It is time, finally, to tell the story of “The Bag of Shame.” This happened long ago, when I was very single, living alone, and dreading Christmas. Anxiety for me is a baseline state, but the prospect of Christmas used to induce a special panic — an apprehension of extreme loneliness — together with an impulse to alleviate it. That year, a man I had been dating — or, rather, sleeping with from time-to-time — invited me to accompany him on a ski vacation for the holiday week. It was a surprising invitation. We saw each other only occasionally, and strictly on a booty-call basis. He was amusing, but no one with what I would have called Long Term Potential. We were not close. I had not met his family, nor he mine. Nevertheless, as a single person, a Jewish person with zero Christmas heritage, and a person easily irritated by the suffocating requirements of seasonal cheer, it seemed like an okay alternative to what I had planned — which was nothing. I said yes. When I told my friend S, she — who knew Booty Call Man — asked me what I was thinking.
“It’s something to do,” I answered, trying to sound flippant, like an adventuress.
“You could go to the movies,” she said, a phrase that has resonated down the ages. Even now, whenever I am on the brink of a decision that may cost me, in time or money or self-respect, I pose the hypothetical to myself: Would it be better to go to the movies right now?
I tell the story of “The Bag of Shame” now as a gift to my younger, single friends who live alone. Nothing makes a single person feel more single, and more anxious, and more anxious about being single, than a holiday that perpetuates a whole lot of myths about family togetherness at a moment when togetherness is not an option. For more than a decade, starting in my later 20s, I lived alone, and during that time was more or less constantly worried that my single status would be never-ending, and worse: that it signaled some kind of factory defect in me. In my world at the time, the existential question of aloneness was a constant preoccupation — for me, for my friends, for my mother (especially) — its drumbeat accompanying all our activities and conversation, like the hum of an old refrigerator in a small apartment.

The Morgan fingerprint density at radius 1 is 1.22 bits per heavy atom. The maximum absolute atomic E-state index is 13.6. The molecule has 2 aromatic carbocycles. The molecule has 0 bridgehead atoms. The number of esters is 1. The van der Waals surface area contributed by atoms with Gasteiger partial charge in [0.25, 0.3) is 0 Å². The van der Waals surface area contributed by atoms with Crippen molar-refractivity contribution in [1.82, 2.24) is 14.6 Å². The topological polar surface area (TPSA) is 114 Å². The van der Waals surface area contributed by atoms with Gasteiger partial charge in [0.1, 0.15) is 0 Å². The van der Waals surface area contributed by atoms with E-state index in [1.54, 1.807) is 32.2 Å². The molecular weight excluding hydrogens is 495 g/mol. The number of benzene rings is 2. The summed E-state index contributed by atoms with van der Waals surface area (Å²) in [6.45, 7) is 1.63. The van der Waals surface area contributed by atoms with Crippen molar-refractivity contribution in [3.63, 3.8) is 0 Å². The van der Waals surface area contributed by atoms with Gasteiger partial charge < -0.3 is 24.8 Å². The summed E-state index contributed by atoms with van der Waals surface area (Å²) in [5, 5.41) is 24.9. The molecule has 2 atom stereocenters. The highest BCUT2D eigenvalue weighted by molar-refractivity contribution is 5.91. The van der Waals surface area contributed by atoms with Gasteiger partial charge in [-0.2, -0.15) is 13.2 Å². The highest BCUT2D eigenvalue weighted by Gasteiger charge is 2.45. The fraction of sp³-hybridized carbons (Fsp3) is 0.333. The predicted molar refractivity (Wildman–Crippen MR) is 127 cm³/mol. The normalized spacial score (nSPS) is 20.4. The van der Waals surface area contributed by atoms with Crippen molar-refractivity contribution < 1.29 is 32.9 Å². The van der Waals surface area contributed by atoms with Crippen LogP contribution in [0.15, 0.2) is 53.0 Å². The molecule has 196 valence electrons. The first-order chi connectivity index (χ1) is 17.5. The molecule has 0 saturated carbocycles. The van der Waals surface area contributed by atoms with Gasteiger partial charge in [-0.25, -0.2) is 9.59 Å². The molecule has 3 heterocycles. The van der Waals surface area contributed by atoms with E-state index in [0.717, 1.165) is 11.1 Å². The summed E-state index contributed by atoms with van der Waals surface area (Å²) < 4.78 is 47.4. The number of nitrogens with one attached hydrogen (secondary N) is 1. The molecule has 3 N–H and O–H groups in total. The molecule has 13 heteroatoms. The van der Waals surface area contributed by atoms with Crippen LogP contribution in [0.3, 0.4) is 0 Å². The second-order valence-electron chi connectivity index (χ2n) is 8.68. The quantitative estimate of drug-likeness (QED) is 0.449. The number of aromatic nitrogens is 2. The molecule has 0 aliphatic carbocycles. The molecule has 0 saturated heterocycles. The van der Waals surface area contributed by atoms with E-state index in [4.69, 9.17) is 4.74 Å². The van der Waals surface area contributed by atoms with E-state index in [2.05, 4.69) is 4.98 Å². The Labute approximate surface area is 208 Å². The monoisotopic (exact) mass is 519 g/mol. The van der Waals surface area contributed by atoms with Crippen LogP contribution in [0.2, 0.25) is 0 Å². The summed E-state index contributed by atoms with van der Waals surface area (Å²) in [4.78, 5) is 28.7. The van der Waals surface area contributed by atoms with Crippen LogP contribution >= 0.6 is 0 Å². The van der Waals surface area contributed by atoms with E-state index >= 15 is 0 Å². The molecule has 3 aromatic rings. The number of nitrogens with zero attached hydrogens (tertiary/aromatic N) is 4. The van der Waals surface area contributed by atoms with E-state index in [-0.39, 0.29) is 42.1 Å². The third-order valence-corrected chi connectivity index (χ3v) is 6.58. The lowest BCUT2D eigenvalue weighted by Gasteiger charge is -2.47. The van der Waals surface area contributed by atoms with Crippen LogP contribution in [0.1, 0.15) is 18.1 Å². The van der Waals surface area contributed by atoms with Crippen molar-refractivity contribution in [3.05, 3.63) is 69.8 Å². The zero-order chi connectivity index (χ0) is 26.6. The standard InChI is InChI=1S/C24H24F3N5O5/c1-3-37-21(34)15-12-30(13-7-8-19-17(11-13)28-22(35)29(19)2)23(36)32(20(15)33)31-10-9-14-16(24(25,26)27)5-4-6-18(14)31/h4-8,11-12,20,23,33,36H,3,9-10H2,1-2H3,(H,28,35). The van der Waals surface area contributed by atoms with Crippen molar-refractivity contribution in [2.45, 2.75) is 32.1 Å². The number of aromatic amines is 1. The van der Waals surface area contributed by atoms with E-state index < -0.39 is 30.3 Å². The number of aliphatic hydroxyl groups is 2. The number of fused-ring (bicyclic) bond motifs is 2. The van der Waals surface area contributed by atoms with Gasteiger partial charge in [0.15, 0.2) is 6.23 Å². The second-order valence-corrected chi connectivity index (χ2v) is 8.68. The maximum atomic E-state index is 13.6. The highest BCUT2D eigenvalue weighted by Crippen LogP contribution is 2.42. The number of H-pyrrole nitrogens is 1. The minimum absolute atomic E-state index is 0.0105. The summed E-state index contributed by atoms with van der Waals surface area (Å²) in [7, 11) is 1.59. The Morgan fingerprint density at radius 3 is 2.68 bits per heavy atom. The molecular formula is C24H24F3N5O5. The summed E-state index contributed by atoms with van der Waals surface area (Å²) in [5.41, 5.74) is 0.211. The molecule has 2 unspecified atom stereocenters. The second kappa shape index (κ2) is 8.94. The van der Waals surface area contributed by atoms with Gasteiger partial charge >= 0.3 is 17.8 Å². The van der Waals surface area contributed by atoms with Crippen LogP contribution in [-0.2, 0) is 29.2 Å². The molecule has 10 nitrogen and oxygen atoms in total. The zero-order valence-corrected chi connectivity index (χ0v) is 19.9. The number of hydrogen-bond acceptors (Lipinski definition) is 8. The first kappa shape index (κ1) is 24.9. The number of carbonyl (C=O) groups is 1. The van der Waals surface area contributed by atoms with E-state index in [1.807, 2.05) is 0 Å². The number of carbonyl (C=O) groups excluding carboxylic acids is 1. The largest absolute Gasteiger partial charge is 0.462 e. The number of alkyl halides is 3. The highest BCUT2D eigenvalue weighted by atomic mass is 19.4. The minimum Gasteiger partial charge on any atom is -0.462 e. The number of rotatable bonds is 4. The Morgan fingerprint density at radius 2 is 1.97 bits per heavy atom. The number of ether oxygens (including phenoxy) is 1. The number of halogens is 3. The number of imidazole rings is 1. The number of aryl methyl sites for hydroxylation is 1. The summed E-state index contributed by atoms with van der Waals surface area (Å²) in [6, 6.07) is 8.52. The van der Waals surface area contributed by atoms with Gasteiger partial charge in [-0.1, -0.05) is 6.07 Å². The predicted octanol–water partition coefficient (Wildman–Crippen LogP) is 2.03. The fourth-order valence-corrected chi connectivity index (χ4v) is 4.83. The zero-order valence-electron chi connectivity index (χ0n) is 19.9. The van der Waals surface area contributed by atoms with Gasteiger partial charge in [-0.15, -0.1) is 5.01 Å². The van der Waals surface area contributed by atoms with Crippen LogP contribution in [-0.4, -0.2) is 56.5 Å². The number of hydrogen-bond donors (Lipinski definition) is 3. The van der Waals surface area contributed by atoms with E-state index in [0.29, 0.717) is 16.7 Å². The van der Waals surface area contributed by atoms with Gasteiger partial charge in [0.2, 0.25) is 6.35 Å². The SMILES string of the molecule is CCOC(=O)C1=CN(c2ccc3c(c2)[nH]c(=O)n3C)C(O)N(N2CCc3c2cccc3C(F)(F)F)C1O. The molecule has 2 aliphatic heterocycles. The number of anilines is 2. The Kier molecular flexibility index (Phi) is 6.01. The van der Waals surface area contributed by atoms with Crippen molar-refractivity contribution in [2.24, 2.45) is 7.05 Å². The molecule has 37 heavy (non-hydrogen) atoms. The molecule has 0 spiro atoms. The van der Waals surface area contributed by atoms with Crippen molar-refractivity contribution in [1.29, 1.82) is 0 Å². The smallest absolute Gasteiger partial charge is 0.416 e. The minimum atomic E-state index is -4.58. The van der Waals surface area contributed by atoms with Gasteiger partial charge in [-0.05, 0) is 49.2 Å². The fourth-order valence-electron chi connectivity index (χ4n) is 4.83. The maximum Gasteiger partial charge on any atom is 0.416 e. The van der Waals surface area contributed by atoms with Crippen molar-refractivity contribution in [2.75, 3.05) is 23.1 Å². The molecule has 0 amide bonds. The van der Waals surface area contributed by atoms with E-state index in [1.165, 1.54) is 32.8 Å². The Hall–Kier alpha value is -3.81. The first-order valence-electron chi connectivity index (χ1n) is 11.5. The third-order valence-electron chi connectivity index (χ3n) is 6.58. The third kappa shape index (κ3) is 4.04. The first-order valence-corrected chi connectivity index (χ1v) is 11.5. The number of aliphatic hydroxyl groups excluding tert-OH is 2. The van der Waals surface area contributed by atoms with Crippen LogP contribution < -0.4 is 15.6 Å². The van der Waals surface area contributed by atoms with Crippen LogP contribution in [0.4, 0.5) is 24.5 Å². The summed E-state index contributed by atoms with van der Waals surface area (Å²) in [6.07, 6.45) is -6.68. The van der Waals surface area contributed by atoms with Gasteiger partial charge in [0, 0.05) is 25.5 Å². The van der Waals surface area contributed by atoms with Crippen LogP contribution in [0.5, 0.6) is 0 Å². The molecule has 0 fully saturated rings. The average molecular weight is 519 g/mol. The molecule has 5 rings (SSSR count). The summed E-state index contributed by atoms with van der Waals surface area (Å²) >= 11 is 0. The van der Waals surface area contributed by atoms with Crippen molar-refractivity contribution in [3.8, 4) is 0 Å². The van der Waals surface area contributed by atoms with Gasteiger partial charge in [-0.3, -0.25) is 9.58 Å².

And that was then. According to a new study by the Pew Research Center, the number of people under 35 who are “un-partnered” has risen to 61 percent from 56 percent over the past decade. Aloneness and loneliness are not the same thing, but one begets the other: the former U.S. Surgeon General has called loneliness the public health crisis of our time. And the experience of loneliness today is qualitatively different from when I was young. Back then, the universe I inhabited was prosperous, stable: the corporation I worked for matched my 401K. Today, millennials’ solitude exists against a backdrop of massive political and environmental and financial disruptions that can be accessed through Twitter at any time of day. Their anxiety may be neurotic, in other words, but at the same time it’s understandable, even rational.
Booty Call Man and I had an awkward time out West. We had previously spent a fair amount of time in bars, but never face-to-face at a restaurant with cloth napkins in our laps and never, certainly, navigating the intrinsic awkwardness of a hotel room. Plus, I’m not much of a skier, and we had to negotiate that should-we-ski-together-or-separately dynamic, but without any of the goodwill or history that real couples have. Our sojourn was a performance of coupledom begotten by a mutual fear of seasonal loneliness, and so it was also sad. Still, compared to a long weekend inventing “projects” in my apartment, I might have preferred it, if it hadn’t ended how it did.